Marks and Spencer store closures: why high street retailer is shutting 32 stores - will new ones open?
Marks and Spencer expects profits to flatline, blaming Brexit, Russia and local and national government policy
Marks & Spencer says it will close 32 more stores, blaming Brexit, the war in Ukraine and local and national government policies for hitting profits.
The retail chain said many stores have “lost impetus” and admitted it was facing “increasing cost pressures and consumer uncertainty”.
The retailer plans to change the focus of large aspects of its business, shifting away from multi-floor town centre buildings to instead focus on edge of town sites with better access and car parking.
M&S said it plans to open 15 new full-line stores and 40 food outlets over the next three years, but the move also means that more stores will close. The retailer is yet to confirm which stores could be affected.
Why is Marks & Spencer making this change?
A decision to fully exit Russia after pausing deliveries due to the war in Ukraine will cost the retailer £31m, and new EU tariffs and border costs relating to Brexit cost £29.6m in profits and £15m in lost trade, according to the Guardian.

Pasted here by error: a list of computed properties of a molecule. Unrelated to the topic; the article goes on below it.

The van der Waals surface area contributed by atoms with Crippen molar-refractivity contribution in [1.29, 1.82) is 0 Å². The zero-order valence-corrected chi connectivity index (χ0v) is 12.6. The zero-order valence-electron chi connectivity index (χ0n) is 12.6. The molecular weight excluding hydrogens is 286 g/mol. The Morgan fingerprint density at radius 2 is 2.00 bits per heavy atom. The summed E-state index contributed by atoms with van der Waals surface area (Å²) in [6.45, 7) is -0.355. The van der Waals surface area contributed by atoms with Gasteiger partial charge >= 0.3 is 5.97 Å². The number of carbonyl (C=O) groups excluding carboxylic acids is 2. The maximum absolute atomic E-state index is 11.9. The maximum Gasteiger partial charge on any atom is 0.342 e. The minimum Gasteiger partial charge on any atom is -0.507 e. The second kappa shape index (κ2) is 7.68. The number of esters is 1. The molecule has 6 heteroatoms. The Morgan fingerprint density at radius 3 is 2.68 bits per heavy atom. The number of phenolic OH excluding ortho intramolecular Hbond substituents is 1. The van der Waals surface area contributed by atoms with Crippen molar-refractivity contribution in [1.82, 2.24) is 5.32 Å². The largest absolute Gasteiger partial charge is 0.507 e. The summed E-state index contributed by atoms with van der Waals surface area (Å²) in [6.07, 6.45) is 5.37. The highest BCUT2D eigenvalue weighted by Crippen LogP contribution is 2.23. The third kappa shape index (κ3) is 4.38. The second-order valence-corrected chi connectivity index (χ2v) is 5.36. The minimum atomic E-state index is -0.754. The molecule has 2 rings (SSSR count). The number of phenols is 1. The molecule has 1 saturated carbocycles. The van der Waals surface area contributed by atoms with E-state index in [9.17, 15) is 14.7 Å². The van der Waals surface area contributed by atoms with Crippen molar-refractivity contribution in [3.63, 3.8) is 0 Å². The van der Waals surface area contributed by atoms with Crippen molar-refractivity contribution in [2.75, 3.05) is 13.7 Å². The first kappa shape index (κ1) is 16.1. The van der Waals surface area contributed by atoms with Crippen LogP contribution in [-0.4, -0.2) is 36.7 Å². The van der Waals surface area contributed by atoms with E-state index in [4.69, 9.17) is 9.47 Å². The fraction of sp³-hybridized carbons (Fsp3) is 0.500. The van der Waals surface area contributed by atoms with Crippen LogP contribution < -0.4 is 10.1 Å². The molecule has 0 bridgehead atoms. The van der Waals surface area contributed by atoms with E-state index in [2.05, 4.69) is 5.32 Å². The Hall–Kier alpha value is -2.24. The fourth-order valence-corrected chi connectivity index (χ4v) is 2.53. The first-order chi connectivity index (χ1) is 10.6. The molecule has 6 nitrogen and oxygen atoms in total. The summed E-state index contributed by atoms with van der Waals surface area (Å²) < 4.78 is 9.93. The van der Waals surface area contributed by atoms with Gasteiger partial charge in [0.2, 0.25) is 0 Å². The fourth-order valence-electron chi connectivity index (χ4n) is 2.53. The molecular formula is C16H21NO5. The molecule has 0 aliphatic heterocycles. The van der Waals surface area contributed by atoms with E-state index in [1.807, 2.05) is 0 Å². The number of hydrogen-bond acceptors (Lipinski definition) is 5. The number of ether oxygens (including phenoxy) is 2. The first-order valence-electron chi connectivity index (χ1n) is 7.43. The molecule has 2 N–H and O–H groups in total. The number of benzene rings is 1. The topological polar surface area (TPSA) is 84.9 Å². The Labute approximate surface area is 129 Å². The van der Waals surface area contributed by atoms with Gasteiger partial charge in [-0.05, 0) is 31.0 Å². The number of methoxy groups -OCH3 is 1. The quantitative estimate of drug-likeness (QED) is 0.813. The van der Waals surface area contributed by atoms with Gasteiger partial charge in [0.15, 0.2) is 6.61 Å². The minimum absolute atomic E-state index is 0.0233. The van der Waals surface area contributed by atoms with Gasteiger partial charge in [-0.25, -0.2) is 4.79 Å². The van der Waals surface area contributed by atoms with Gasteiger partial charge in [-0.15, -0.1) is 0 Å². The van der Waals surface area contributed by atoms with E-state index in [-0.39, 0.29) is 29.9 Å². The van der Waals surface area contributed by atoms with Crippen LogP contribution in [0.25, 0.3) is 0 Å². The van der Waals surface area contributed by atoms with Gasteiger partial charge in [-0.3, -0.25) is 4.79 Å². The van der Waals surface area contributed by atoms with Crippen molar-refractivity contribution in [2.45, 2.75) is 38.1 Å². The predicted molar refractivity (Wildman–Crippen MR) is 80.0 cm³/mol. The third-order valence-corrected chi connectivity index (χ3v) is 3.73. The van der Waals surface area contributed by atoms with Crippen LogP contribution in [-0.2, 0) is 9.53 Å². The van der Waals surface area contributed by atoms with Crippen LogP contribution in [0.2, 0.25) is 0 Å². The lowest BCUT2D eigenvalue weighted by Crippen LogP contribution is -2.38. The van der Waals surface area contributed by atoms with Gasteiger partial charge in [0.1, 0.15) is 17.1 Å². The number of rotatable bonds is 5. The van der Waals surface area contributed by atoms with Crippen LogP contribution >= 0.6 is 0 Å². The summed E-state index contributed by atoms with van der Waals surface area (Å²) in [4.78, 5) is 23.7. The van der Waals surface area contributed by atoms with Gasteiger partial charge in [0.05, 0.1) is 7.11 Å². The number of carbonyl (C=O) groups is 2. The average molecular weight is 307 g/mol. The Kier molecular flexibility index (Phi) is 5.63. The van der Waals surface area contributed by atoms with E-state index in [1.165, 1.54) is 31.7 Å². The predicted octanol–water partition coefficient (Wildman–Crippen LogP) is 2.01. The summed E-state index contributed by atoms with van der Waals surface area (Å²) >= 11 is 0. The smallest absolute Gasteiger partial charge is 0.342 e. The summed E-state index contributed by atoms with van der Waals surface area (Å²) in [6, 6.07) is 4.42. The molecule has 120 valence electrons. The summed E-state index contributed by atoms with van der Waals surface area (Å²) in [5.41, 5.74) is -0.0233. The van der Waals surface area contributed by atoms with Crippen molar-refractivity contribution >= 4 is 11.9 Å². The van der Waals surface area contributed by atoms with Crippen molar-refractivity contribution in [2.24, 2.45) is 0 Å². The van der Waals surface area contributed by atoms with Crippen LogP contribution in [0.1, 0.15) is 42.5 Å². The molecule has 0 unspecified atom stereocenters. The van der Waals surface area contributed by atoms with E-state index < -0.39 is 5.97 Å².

Marks & Spencer is planning to reduce space devoted to clothing and homewares further, as sales were down by almost a quarter compared to four years ago, yet space had dropped by 10%.
The retailer will raise £200m by selling old stores, as it said sales in city centres were down 14%, and in high streets, sales were down 8% on pre-pandemic levels.
The stores in travel hubs, such as airports and stations, were down 39%, largely due to pandemic restrictions and people making the shift towards working from home, while in retail parks, sales rose by 22%.
What has Marks & Spencer said?
In a statement, M&S said: “We recognise that in an omni-channel world, ease of shopping and fast access is critical to competitiveness, and in many cases we believe the town centre locations have lost impetus as a result of failed local authority or government policy.
“As a result, a high proportion, but not all, of our relocations are to the edge of town.”
Meanwhile, sales at its joint venture with Ocado were down as shoppers returned to buying groceries in stores, as sales declined by 8% in the quarter to 25 April.
Ocado said it has benefitted from a rise in customer numbers, which have grown 12% in the year, but it highlighted that “the rate of growth has slowed as consumers respond to short-term discounts and promotions”, spurred on by the cost-of-living crisis.